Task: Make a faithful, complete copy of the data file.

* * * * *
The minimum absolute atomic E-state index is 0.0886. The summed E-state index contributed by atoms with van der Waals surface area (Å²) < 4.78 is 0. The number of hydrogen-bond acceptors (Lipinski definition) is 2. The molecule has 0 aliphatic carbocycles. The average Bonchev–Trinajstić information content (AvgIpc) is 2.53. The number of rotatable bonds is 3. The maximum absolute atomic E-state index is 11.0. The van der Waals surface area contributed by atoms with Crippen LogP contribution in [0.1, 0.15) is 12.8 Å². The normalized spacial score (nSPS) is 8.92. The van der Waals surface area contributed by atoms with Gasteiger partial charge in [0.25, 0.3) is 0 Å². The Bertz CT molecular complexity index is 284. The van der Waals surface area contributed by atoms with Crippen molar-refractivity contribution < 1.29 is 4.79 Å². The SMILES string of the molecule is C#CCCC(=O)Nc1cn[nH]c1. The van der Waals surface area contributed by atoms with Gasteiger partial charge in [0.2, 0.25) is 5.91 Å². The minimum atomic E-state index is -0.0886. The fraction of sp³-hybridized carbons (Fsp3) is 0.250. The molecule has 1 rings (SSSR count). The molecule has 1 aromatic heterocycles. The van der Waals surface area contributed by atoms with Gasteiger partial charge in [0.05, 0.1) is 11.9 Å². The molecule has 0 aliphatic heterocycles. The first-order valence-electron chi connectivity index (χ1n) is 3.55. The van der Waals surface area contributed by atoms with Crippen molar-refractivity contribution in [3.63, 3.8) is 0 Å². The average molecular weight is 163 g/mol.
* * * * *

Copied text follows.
The minimum absolute atomic E-state index is 0.0886. The summed E-state index contributed by atoms with van der Waals surface area (Å²) < 4.78 is 0. The number of hydrogen-bond acceptors (Lipinski definition) is 2. The molecule has 0 aliphatic carbocycles. The average Bonchev–Trinajstić information content (AvgIpc) is 2.53. The number of rotatable bonds is 3. The maximum absolute atomic E-state index is 11.0. The van der Waals surface area contributed by atoms with Crippen LogP contribution in [0.1, 0.15) is 12.8 Å². The normalized spacial score (nSPS) is 8.92. The van der Waals surface area contributed by atoms with Gasteiger partial charge in [0.25, 0.3) is 0 Å². The Bertz CT molecular complexity index is 284. The van der Waals surface area contributed by atoms with Crippen molar-refractivity contribution < 1.29 is 4.79 Å². The SMILES string of the molecule is C#CCCC(=O)Nc1cn[nH]c1. The van der Waals surface area contributed by atoms with Gasteiger partial charge in [0.2, 0.25) is 5.91 Å². The minimum atomic E-state index is -0.0886. The fraction of sp³-hybridized carbons (Fsp3) is 0.250. The molecule has 1 rings (SSSR count). The molecule has 1 aromatic heterocycles. The van der Waals surface area contributed by atoms with Gasteiger partial charge in [0.05, 0.1) is 11.9 Å². The molecule has 0 aliphatic heterocycles. The first-order valence-electron chi connectivity index (χ1n) is 3.55. The van der Waals surface area contributed by atoms with Crippen molar-refractivity contribution in [3.63, 3.8) is 0 Å². The average molecular weight is 163 g/mol.